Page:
Nicely engraved antique stock certificate from Mead Johnson & Company dating back to the 1940's. This document, which carries the printed signatures of the company President and Secretary, was a printed by the American Bank Note Company, and measures approximately 12" (w) by 8" (h).
This certificate's vignette features a female figure and a cherub, along with a basket of fruit and a grapevine.
You will receive the exact certificate pictured.
Edward Mead Johnson had founded Johnson & Johnson in 1886 together with his brothers. In 1895, Johnson developed a side business called The American Ferment Company to create a digestive aid. In 1897, E. Mead Johnson left the family business to go out into business on his own in Jersey City, New Jersey, and in 1905, the company was re-established as Mead Johnson & Company. The firm's first major infant formula was developed in 1910, and Dextri-Maltose, a carbohydrate-based milk modifier was introduced in 1911, making it the first American product for infants to be clinically approved and recommended by doctors. The firm moved to Evansville, Indiana, in 1915, in the wake of World War I, as part of an effort to have easier access to the raw agricultural ingredients that were needed for its products, which required Johnson to build a series of new plants and factories to replace the ones he had left behind in New Jersey.
Edward Mead Johnson died in 1934, and Lambert Mead Johnson succeeded his father as president, and served in the position until 1955, making him the longest-serving president in company history. D. Mead Johnson was the third generation of the family to serve as chief executive of the firm. During his tenure, which lasted from 1955 until the firm's takeover by Bristol-Myers in 1968, the firm's annual sales tripled to $131 million, and grew to nearly 4,400 employees.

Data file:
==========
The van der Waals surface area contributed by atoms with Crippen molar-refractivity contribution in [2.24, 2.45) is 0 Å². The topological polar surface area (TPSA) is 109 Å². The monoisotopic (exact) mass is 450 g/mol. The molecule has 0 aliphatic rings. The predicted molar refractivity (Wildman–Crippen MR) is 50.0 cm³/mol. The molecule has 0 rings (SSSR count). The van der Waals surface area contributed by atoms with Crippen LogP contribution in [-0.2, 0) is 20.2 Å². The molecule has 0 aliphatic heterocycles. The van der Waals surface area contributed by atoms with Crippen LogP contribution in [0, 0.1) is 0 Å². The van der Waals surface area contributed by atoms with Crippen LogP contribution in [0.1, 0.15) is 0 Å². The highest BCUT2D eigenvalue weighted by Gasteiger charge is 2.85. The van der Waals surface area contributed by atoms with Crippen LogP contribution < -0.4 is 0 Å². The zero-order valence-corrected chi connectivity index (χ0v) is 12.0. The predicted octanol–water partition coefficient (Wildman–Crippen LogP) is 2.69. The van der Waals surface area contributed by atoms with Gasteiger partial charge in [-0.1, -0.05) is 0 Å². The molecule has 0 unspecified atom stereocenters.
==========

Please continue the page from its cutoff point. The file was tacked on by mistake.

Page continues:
Bristol-Myers reached agreement in August 1967 for a deal under which Mead Johnson would be acquired, with shareholders receiving a mix of common and preferred stock in a deal valued at $240 million. Mead Johnson's net sales in 1966 were $131 million with earnings of $7.3 million.
Bristol-Myers announced in February 2009 that it was going to spin off Mead Johnson to focus on its primary pharmaceutics business, with an initial public offering estimated to bring in $562.5 million and would leave Bristol-Myers with 90% ownership of the firm. A plan offered in November 2009 would allow shareholders of Bristol-Myers to exchange one dollar of stock in that company for $1.11 worth of shares in Mead Johnson for the 133.5 million shares in the firm, which would value the company at $7.7 billion based on the stock's then current closing price. The stock swap was intended to provide a tax-free exchange. CEO James M. Cornelius of Bristol-Myers said that "With a successful execution of this split-off, we fully consider ourselves a BioPharma company".
In February 2017 it was announced that Reckitt Benckiser (RB) was in advanced negotiations to acquire Mead Johnson. On February 10, 2017, Reckitt Benckiser Group announced it had agreed to buy Mead Johnson Nutrition Co. for $16.6 billion.
RB's intention was to acquire Mead Johnson Nutrition for $90 per share in cash. In order to effect the transaction, RB incorporated a subsidiary in Delaware into which Mead Johnson Nutrition has merged, with Mead Johnson Nutrition being the surviving entity at completion.
Mead Johnson announced on June 12, 2017 that the final regulator approval to complete the acquisition had been received. On June 15, 2017 the merger was completed and Mead Johnson became the Infant Formula and Child Nutrition (IFCN) Division of RB.